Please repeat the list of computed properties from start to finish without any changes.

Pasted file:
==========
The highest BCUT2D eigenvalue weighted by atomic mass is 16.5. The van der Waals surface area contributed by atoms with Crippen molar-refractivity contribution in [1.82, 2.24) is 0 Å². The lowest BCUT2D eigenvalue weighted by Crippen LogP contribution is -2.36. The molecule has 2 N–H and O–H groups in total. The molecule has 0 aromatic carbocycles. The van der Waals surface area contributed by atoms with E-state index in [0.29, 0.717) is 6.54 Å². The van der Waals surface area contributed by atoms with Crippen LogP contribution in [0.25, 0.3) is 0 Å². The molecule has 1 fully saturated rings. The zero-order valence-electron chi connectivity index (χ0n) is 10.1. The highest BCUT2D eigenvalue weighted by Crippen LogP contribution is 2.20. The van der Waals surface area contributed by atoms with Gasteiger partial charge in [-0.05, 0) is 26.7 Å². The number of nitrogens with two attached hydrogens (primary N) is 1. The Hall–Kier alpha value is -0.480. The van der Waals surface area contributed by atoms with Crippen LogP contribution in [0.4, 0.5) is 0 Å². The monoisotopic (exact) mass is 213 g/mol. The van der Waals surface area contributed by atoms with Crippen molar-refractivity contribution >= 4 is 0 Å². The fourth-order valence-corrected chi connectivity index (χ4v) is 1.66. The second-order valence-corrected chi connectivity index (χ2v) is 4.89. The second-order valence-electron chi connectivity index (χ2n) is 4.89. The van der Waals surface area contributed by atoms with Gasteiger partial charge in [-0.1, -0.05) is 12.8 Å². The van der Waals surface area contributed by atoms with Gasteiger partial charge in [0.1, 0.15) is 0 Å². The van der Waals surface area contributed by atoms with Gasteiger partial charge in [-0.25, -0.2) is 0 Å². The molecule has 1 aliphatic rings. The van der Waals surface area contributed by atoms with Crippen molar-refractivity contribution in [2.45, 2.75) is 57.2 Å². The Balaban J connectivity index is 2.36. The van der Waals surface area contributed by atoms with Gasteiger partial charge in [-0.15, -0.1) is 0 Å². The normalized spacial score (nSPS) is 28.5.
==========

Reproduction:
The highest BCUT2D eigenvalue weighted by atomic mass is 16.5. The van der Waals surface area contributed by atoms with Crippen molar-refractivity contribution in [1.82, 2.24) is 0 Å². The lowest BCUT2D eigenvalue weighted by Crippen LogP contribution is -2.36. The molecule has 2 N–H and O–H groups in total. The molecule has 0 aromatic carbocycles. The van der Waals surface area contributed by atoms with E-state index in [0.29, 0.717) is 6.54 Å². The van der Waals surface area contributed by atoms with Crippen LogP contribution in [0.25, 0.3) is 0 Å². The molecule has 1 fully saturated rings. The zero-order valence-electron chi connectivity index (χ0n) is 10.1. The highest BCUT2D eigenvalue weighted by Crippen LogP contribution is 2.20. The van der Waals surface area contributed by atoms with Gasteiger partial charge in [-0.05, 0) is 26.7 Å². The number of nitrogens with two attached hydrogens (primary N) is 1. The Hall–Kier alpha value is -0.480. The van der Waals surface area contributed by atoms with Crippen LogP contribution in [0.4, 0.5) is 0 Å². The monoisotopic (exact) mass is 213 g/mol. The van der Waals surface area contributed by atoms with Crippen molar-refractivity contribution >= 4 is 0 Å². The fourth-order valence-corrected chi connectivity index (χ4v) is 1.66. The second-order valence-corrected chi connectivity index (χ2v) is 4.89. The second-order valence-electron chi connectivity index (χ2n) is 4.89. The van der Waals surface area contributed by atoms with Gasteiger partial charge in [-0.1, -0.05) is 12.8 Å². The van der Waals surface area contributed by atoms with Gasteiger partial charge in [0.1, 0.15) is 0 Å². The van der Waals surface area contributed by atoms with Gasteiger partial charge in [-0.25, -0.2) is 0 Å². The molecule has 1 aliphatic rings. The van der Waals surface area contributed by atoms with Crippen molar-refractivity contribution in [2.45, 2.75) is 57.2 Å². The Balaban J connectivity index is 2.36. The van der Waals surface area contributed by atoms with Gasteiger partial charge in [-0.15, -0.1) is 0 Å². The normalized spacial score (nSPS) is 28.5.